Gregory Bull / AP

Parents are the latest target in the Trump administration's crackdown on immigration. Last week, ICE began arresting parents who paid smugglers to escort their children to the U.S., NYT reports. Previously, ICE focused on arresting the smugglers, but this new immigration strategy penalizes the parents who organized travel so their children could join them in the U.S.

Why it matters: This could make thousands of parents vulnerable to being arrested just as their children arrive. Immigration advocates argue this will separate families — when kids are detained at the border, they are typically sent to stay with parents or another relative, but this new rule would send their parents to jail instead. Therefore, the children would either be paired with another relative living in the states or, if that's not possible, they'll be sent to a juvenile immigration detention center.

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2020 election strategy: Hire all the lawyers

Illustration: Eniola Odetunde/Axios

The coronavirus has sent overall U.S. unemployment into the double digits — but it's a sort of full-employment act for election law attorneys.

The big picture: The prospect of extended court fights over COVID-19-related voting changes, an absentee ballot avalanche, foreign interference and contested presidential results has prompted a hire-all-the-lawyers binge by candidates and campaigns — not just in swing states but around the country.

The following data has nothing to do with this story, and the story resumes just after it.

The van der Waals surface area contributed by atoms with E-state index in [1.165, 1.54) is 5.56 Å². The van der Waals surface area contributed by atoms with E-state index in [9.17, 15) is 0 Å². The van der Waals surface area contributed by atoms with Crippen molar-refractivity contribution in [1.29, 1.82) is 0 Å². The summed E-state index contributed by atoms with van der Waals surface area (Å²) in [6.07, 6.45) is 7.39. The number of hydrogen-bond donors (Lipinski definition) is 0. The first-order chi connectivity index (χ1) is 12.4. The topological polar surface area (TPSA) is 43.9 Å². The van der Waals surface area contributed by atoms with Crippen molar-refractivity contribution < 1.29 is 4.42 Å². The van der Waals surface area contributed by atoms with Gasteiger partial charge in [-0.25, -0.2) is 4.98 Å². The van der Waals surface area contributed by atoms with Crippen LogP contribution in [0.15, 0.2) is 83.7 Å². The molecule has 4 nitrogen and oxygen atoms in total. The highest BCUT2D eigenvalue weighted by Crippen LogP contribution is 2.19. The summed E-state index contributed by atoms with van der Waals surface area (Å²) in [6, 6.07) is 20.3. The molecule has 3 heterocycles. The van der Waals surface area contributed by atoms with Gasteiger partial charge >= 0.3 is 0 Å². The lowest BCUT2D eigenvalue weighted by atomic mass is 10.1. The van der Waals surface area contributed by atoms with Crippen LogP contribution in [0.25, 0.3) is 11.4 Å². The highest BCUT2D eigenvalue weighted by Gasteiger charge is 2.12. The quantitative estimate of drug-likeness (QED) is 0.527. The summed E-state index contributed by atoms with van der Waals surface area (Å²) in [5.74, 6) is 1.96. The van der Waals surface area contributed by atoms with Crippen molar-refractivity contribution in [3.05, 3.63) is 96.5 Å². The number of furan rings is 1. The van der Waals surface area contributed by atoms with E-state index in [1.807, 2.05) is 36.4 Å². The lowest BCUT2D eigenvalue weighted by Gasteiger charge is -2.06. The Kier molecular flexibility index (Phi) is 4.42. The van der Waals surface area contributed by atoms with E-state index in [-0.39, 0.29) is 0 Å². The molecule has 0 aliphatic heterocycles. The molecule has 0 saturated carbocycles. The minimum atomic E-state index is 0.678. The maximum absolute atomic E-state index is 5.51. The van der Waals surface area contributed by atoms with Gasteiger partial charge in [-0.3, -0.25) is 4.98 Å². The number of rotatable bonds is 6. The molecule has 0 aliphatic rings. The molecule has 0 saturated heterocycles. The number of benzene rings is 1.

Right-wing media defanged by dissolving anti-Biden storylines

Data: NewsWhip; Chart: Naema Ahmed/Axios

The three biggest anti-Joe Biden storylines in right-wing media over the last year have either fizzled or are getting less online traction than they used to, according to data from NewsWhip provided exclusively to Axios.

Why it matters: This dynamic has rendered a formidable media ecosystem less effective in boosting President Trump as we move into the heart of the 2020 campaign.

A coronavirus alarm bell is going off in the Midwest

Data: The COVID Tracking Project; Note: Positive rate shown is the 7-day average from June 1 to Aug. 6, 2020; Cartogram: Andrew Witherspoon/Axios

A cluster of states in the Midwest are seeing more of their coronavirus tests coming back positive — potentially an early indicator of a growing outbreak.

The state of play: A high positive rate means that a higher share of those getting tested are sick. That could be because there are more sick people, or because a state isn't doing enough testing.